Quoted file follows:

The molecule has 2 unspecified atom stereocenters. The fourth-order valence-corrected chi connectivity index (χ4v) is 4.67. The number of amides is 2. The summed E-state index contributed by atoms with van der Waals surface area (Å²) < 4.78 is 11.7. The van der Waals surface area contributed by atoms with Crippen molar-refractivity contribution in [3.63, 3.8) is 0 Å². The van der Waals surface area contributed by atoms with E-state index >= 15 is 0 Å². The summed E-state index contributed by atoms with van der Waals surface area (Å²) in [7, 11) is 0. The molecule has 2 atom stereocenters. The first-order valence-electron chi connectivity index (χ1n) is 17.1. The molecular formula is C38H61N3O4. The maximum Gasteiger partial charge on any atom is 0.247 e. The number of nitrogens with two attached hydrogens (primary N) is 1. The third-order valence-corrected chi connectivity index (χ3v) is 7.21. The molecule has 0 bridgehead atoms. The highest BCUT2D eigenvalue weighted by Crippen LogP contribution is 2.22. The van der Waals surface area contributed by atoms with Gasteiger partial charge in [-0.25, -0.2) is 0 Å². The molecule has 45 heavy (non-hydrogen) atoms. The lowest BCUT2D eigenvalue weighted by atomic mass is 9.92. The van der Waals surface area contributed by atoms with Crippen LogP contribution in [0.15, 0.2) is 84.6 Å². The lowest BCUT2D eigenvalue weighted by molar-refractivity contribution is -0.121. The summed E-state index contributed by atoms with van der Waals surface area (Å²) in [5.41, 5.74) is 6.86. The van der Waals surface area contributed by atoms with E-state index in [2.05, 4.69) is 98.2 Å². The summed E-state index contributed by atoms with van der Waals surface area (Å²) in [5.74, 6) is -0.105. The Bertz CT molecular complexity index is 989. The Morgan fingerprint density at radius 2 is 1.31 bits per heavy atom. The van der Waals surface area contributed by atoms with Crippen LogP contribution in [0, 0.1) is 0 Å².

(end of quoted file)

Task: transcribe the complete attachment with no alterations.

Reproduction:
The molecule has 2 unspecified atom stereocenters. The fourth-order valence-corrected chi connectivity index (χ4v) is 4.67. The number of amides is 2. The summed E-state index contributed by atoms with van der Waals surface area (Å²) < 4.78 is 11.7. The van der Waals surface area contributed by atoms with Crippen molar-refractivity contribution in [3.63, 3.8) is 0 Å². The van der Waals surface area contributed by atoms with E-state index >= 15 is 0 Å². The summed E-state index contributed by atoms with van der Waals surface area (Å²) in [7, 11) is 0. The molecule has 2 atom stereocenters. The first-order valence-electron chi connectivity index (χ1n) is 17.1. The molecular formula is C38H61N3O4. The maximum Gasteiger partial charge on any atom is 0.247 e. The number of nitrogens with two attached hydrogens (primary N) is 1. The third-order valence-corrected chi connectivity index (χ3v) is 7.21. The molecule has 0 bridgehead atoms. The highest BCUT2D eigenvalue weighted by Crippen LogP contribution is 2.22. The van der Waals surface area contributed by atoms with Gasteiger partial charge in [-0.25, -0.2) is 0 Å². The molecule has 45 heavy (non-hydrogen) atoms. The lowest BCUT2D eigenvalue weighted by atomic mass is 9.92. The van der Waals surface area contributed by atoms with Crippen LogP contribution in [0.15, 0.2) is 84.6 Å². The lowest BCUT2D eigenvalue weighted by molar-refractivity contribution is -0.121. The summed E-state index contributed by atoms with van der Waals surface area (Å²) in [5.41, 5.74) is 6.86. The van der Waals surface area contributed by atoms with E-state index in [2.05, 4.69) is 98.2 Å². The summed E-state index contributed by atoms with van der Waals surface area (Å²) in [5.74, 6) is -0.105. The Bertz CT molecular complexity index is 989. The Morgan fingerprint density at radius 2 is 1.31 bits per heavy atom. The van der Waals surface area contributed by atoms with Crippen LogP contribution in [0, 0.1) is 0 Å².